"We really want to open that up and develop an inclusive program with Temple's schools and colleges. I'd also like to continue to work on connecting with more of Temple's student organizations in addition to Temple departments, faculty and staff," he said. "The challenge course presents a unique opportunity to bring people out to campus. Every time I see a student come to campus it almost seems like they remember that it's okay to stop and take a breath. Utilizing the course to bring people to campus gives our visitors the opportunity to explore the Arboretum, to learn about different courses and programs."

On Sunday, April 28, Recreation, Outdoor Education & Wellness will be providing various activities "to highlight all of the great things we having going on at Temple Ambler, including some or our teambuilding experiences and some of our contemplative practices," Sassaman said, following the inaugural Temple University Bike Tour. Learn more about the Bike Tour here.

"I think this event is a really critical part of Temple's overall mission of promoting awareness advocacy and also leveraging some of the research that is going on through a lot of different colleges at Temple around topics like nature-based wellness, the things in our lives that impact our social and emotional wellbeing," he said. "This event is a really good catalyst program to create some positive community relations between Temple and the surrounding communities."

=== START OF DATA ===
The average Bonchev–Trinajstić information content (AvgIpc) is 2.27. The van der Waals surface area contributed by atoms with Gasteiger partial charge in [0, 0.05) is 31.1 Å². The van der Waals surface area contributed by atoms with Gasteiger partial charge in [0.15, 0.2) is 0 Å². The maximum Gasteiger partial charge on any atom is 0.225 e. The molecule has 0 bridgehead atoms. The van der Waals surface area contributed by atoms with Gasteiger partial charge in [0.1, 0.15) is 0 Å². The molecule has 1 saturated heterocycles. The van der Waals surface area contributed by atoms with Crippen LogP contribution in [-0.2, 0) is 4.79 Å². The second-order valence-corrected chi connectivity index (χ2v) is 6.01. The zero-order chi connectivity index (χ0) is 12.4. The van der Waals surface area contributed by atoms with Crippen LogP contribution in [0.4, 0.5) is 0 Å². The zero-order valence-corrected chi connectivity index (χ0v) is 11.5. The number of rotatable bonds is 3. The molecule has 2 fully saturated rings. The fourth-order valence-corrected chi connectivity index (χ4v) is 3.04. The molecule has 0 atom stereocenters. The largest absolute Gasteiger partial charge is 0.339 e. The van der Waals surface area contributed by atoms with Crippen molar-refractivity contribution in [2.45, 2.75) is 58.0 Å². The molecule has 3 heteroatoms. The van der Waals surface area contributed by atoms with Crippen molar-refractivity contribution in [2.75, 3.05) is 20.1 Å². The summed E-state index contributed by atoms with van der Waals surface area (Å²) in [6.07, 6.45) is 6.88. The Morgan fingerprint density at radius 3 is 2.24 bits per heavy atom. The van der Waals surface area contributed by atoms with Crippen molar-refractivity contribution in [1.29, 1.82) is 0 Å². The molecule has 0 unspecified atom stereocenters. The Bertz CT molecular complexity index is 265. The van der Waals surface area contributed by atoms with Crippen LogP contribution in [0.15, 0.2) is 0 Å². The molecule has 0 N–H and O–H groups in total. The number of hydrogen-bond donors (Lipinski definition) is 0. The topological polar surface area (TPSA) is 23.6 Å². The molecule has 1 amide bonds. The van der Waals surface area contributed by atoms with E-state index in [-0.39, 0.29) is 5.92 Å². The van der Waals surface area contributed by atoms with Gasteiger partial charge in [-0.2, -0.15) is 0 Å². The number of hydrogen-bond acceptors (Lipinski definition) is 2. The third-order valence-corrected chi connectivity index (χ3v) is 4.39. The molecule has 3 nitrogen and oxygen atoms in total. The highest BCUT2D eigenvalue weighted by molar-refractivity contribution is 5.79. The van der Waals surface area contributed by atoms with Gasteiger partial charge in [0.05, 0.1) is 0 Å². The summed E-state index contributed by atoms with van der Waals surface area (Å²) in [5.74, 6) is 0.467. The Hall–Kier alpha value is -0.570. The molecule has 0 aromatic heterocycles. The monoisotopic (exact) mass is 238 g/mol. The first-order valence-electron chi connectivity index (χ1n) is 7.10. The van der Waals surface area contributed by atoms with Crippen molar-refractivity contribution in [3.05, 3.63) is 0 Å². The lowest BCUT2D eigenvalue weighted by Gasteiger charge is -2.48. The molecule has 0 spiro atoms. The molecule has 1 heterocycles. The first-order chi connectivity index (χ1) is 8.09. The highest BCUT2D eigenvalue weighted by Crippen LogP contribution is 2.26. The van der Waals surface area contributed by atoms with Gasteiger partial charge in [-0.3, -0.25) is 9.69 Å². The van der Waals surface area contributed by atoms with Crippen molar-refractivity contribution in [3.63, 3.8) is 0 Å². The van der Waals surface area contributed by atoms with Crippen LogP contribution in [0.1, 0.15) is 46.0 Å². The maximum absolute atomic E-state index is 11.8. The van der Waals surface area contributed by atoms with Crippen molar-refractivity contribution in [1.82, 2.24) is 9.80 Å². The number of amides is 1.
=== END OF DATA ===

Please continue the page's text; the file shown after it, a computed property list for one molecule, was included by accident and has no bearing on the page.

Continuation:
Working closely with Temple New Student and Family Programs, Recreation, Outdoor Education & Wellness is also getting ready for a big OwlVenture.

"OwlVenture is an extended student orientation program that we are piloting this year, part of Temple's outdoor wellness retention initiatives that the Ambler Campus is helping to spearhead, that will take place on June 27 and 28 and July 23 and 24," said Sassaman. "After their orientation at Main Campus, first-year students will travel out to Temple Ambler for a pool party, barbeque, night orienteering adventure and s'mores around the campfire. The next morning, they will take part in a challenge course experience and then a picnic lunch in the gardens."

According to Sassaman, students will not have to worry about setting up their own tents for the overnight camping experience — they will already be set up when they arrive.